So, armed with a plethora of ideas and much inspiration, I shall now get my game on and practice practice practice! Both the playing of games and creating characters and voices for them. Much to the dismay of those around me. Yes. Yes I am cooking my tea in the style of a russian Bond villain, vat of eeet?! Yes. Yes they would eat sausages and mash. 

Go on the course if you want to try game voicing. Or you're just nosey as to what the industry is about.

And zat iiis all I hef to sai on zee saabjekt. Now, get out of my sighte, you heeedious creatuuure....

*spins round on big chair, stoking her pussy. CAT.  Her cat. Phew, that was close...

It's a man's world, but not for long...

Look at me, all inspired to write another blog straight away! That's what this is for, right? A table on which to spread my brain matter all and begin heated debates! Or share recipes. Or tentatively enquire as to the treatment of a particularly persistent rash... Ha! I jest. There is no rash. Anymore (thank you anonymous from Burton on Trent)

And not a pixilated cleavage in sight...

And not a pixilated cleavage in sight...

So, yesterday I attended the Woman In Games European conference, run by WIGJ. "Why, Nic? You haven't played a game since Mario Cart on the S.N.E.S."

Er, well that's a lie, Bob, as I'm currently pretty darn good at Plants Vs Zombies 2 on my iPad (other pads are available), so...in your face. Regardless, this isn't about how much you play games, it's about the genii* behind the these games. Specifically those of the female variety. 

 *This is the latin plural for 'Genius'. I like it better than the English translation 'geniuses'. I think the latter sounds like a sneeze. 

Women in Game Jobs is an organisation (founded by A DUDE, shock horror, called David Smith) to celebrate, and develop opportunities for, women in the gaming industry. Admittedly it was a day filled mainly with ladiez, but there were a few chaps there, flying the flag. And how lucky they were too, being surrounded by such a passionate, intelligent and informed bunch of women for the day. Oh, and me.

I went to get an overview of the gaming industry. I want to take my voice acting career in that direction, so it makes sense to know what's going on. Very useful it was too. I listened to the likes of Siobhan Reddy, (Studio Director of Media Molecule), Caroline Norbury, (Cheif Executive of Creative England) and Alison Cressey, (CEO of WIGJ) talk with passion and honesty about current women in gaming statistics, and how this needs to change. I saw incredible showcases of up and coming student game artists and talked to the recruitment team of EA. Not to mention round table talks with Debbie Rawlings (DoO at Auroch Digital) about all female game jams and a discussion with representatives from BAFTA about how to engage with girls at a younger age about the opportunities available to them in the gaming industry. It was an eye opening day. Fuelled by excitement, inspiration and pastries. I hope to be a 'woman in games' soon, at least through my voice anyway.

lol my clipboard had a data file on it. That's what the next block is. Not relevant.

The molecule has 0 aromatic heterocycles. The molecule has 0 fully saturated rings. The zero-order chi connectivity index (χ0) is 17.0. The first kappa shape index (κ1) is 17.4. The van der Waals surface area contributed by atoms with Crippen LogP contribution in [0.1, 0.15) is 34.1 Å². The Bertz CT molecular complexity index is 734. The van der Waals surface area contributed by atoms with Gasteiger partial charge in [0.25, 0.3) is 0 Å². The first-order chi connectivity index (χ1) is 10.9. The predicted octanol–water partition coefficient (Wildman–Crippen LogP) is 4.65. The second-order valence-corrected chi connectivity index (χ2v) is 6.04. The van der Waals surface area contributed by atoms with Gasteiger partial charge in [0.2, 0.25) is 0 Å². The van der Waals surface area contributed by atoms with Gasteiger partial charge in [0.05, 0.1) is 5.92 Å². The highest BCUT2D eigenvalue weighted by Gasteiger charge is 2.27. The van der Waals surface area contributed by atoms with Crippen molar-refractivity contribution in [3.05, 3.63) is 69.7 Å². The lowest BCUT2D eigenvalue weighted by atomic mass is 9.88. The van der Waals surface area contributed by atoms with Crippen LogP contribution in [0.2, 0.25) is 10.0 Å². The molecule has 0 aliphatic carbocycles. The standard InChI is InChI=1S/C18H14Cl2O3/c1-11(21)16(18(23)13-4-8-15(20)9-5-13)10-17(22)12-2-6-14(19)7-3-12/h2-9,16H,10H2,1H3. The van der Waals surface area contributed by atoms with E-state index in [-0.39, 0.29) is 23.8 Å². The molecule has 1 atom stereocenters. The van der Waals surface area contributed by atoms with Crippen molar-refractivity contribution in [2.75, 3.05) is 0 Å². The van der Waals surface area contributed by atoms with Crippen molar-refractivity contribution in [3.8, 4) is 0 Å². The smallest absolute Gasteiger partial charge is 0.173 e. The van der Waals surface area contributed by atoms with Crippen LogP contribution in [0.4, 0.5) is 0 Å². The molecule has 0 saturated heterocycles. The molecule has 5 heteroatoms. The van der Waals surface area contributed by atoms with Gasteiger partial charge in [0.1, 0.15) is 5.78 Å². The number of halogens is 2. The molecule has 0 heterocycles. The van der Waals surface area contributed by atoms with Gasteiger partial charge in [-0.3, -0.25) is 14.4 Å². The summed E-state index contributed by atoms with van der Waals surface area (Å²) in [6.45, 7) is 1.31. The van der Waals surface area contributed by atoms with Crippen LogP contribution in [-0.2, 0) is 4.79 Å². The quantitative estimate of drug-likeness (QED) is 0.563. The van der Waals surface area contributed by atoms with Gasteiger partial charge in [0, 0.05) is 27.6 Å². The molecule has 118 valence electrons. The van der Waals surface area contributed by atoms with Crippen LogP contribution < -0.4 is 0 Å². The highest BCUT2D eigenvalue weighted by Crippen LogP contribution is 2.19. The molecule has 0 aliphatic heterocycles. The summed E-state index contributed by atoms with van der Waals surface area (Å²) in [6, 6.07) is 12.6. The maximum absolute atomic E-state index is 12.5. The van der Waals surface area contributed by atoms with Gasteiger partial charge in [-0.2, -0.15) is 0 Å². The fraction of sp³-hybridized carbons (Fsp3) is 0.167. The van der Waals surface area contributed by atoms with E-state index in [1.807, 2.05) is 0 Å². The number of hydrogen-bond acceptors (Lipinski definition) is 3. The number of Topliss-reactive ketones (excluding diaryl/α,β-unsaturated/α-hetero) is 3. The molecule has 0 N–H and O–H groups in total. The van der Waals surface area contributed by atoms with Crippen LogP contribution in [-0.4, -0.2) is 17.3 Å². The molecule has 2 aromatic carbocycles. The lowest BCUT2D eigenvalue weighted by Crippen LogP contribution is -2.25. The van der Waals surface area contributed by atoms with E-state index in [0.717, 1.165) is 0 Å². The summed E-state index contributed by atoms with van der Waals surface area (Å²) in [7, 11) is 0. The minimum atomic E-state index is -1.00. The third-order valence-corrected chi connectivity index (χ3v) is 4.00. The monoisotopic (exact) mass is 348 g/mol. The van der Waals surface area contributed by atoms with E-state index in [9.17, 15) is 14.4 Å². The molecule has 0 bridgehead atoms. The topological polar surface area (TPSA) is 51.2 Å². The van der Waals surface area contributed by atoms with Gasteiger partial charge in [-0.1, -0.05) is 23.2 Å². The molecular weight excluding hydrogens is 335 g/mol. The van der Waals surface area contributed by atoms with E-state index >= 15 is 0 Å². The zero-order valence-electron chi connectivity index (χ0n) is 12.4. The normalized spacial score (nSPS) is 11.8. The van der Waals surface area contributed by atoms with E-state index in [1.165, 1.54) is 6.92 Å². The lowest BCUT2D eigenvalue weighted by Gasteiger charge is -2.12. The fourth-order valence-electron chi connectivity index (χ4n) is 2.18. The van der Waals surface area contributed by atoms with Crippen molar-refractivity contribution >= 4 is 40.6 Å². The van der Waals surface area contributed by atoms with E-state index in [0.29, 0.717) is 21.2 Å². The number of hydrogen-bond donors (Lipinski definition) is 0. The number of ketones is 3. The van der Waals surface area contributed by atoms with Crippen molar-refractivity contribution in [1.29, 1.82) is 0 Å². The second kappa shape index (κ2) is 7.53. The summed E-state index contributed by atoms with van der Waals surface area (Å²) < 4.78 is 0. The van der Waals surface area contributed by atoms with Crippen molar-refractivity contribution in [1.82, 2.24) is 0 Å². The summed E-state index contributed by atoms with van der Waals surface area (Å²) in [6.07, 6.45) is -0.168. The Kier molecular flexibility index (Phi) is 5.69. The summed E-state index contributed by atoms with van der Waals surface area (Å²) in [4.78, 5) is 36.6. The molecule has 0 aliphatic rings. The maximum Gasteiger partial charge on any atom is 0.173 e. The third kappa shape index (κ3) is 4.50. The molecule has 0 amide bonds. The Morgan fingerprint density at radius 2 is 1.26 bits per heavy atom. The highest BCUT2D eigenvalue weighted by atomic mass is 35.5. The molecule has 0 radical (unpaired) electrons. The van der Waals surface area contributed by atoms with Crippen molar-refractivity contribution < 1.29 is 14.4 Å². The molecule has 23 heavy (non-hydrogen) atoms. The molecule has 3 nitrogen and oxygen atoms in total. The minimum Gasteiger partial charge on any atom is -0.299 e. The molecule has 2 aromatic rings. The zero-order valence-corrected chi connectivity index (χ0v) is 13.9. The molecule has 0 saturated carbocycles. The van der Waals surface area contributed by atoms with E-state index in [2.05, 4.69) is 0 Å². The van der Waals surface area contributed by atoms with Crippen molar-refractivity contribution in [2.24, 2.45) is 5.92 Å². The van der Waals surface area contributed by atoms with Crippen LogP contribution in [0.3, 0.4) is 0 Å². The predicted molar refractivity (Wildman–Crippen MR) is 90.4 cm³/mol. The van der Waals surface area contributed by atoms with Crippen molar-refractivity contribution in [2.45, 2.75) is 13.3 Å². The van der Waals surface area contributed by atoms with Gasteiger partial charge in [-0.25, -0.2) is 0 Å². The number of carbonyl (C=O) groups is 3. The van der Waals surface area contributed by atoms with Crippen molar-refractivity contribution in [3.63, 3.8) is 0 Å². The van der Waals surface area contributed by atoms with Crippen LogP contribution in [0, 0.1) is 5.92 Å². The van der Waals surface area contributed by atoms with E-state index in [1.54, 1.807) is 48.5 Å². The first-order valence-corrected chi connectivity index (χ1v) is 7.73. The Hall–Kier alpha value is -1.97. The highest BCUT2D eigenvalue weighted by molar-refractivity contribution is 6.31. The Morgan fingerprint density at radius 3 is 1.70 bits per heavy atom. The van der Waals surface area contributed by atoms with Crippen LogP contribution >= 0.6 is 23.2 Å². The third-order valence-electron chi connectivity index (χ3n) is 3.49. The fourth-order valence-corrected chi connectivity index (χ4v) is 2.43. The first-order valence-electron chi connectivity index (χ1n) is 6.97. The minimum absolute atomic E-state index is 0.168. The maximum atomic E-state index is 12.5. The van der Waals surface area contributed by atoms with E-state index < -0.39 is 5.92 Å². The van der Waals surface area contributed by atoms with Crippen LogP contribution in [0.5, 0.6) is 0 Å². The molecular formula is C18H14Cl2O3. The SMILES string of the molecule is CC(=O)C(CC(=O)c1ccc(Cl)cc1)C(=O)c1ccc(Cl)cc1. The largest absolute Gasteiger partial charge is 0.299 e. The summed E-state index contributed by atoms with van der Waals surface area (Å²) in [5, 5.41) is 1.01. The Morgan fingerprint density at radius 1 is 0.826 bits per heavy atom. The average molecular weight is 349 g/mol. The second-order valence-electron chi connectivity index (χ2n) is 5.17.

I'm now eagerly awaiting the attendance of game voices courses at High Score productions and OMUK in the next few months, to flex my game voice acting muscles in a professional setting! I may not look like Lara Croft, but I can certainly talk like her. Or a russian villain. Or a downtown LA hooker. Or a hobo's cat. Or an armless zombie. Or a flippin'... Disney princess! Or whatever you need. 

For now, I'll continue to drive friends nuts talking like Lara Croft, or a russian spy, or a downtown LA hooker, or a...you get the point. Now, be gone. I have work to do *swivels in chair and stokes white cat... MWAHAHAHAHAHA etc.

If you'd like to know more, head to the WIGJ website. About the conference and organisation, not my russian villain voice. That's here...